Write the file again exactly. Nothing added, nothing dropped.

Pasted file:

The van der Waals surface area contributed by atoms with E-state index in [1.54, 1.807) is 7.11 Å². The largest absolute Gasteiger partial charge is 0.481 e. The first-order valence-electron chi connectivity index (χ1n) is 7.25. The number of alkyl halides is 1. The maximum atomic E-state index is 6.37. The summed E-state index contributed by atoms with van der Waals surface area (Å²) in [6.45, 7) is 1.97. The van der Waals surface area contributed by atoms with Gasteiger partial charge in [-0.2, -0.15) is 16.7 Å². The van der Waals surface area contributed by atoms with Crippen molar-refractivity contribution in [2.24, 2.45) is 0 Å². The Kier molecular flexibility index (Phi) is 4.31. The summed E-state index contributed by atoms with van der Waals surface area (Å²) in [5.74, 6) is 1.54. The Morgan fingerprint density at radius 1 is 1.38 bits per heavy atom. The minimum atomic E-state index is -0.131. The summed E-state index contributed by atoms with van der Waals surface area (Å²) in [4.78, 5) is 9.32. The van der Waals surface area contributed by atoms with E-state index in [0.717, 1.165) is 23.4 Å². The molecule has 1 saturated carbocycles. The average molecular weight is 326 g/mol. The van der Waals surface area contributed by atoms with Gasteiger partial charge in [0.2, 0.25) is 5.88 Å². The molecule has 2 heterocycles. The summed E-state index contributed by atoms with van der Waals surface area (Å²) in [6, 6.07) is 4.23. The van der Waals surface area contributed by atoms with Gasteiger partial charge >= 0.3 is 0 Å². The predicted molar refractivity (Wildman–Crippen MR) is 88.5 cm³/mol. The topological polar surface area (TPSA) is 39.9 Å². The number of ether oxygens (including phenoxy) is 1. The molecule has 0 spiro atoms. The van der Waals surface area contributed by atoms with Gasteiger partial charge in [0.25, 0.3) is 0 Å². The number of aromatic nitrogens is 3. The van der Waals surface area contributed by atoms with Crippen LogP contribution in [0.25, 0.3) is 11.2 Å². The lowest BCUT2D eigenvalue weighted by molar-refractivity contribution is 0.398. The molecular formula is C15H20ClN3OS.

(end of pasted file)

The van der Waals surface area contributed by atoms with E-state index in [1.54, 1.807) is 7.11 Å². The largest absolute Gasteiger partial charge is 0.481 e. The first-order valence-electron chi connectivity index (χ1n) is 7.25. The number of alkyl halides is 1. The maximum atomic E-state index is 6.37. The summed E-state index contributed by atoms with van der Waals surface area (Å²) in [6.45, 7) is 1.97. The van der Waals surface area contributed by atoms with Gasteiger partial charge in [-0.2, -0.15) is 16.7 Å². The van der Waals surface area contributed by atoms with Crippen molar-refractivity contribution in [2.24, 2.45) is 0 Å². The Kier molecular flexibility index (Phi) is 4.31. The summed E-state index contributed by atoms with van der Waals surface area (Å²) in [5.74, 6) is 1.54. The Morgan fingerprint density at radius 1 is 1.38 bits per heavy atom. The minimum atomic E-state index is -0.131. The summed E-state index contributed by atoms with van der Waals surface area (Å²) in [4.78, 5) is 9.32. The van der Waals surface area contributed by atoms with E-state index in [0.717, 1.165) is 23.4 Å². The molecule has 1 saturated carbocycles. The average molecular weight is 326 g/mol. The van der Waals surface area contributed by atoms with Gasteiger partial charge in [0.2, 0.25) is 5.88 Å². The molecule has 2 heterocycles. The summed E-state index contributed by atoms with van der Waals surface area (Å²) in [6, 6.07) is 4.23. The van der Waals surface area contributed by atoms with Gasteiger partial charge >= 0.3 is 0 Å². The predicted molar refractivity (Wildman–Crippen MR) is 88.5 cm³/mol. The topological polar surface area (TPSA) is 39.9 Å². The number of ether oxygens (including phenoxy) is 1. The molecule has 0 spiro atoms. The van der Waals surface area contributed by atoms with Gasteiger partial charge in [0.25, 0.3) is 0 Å². The number of aromatic nitrogens is 3. The van der Waals surface area contributed by atoms with Crippen LogP contribution in [0.25, 0.3) is 11.2 Å². The lowest BCUT2D eigenvalue weighted by molar-refractivity contribution is 0.398. The molecular formula is C15H20ClN3OS.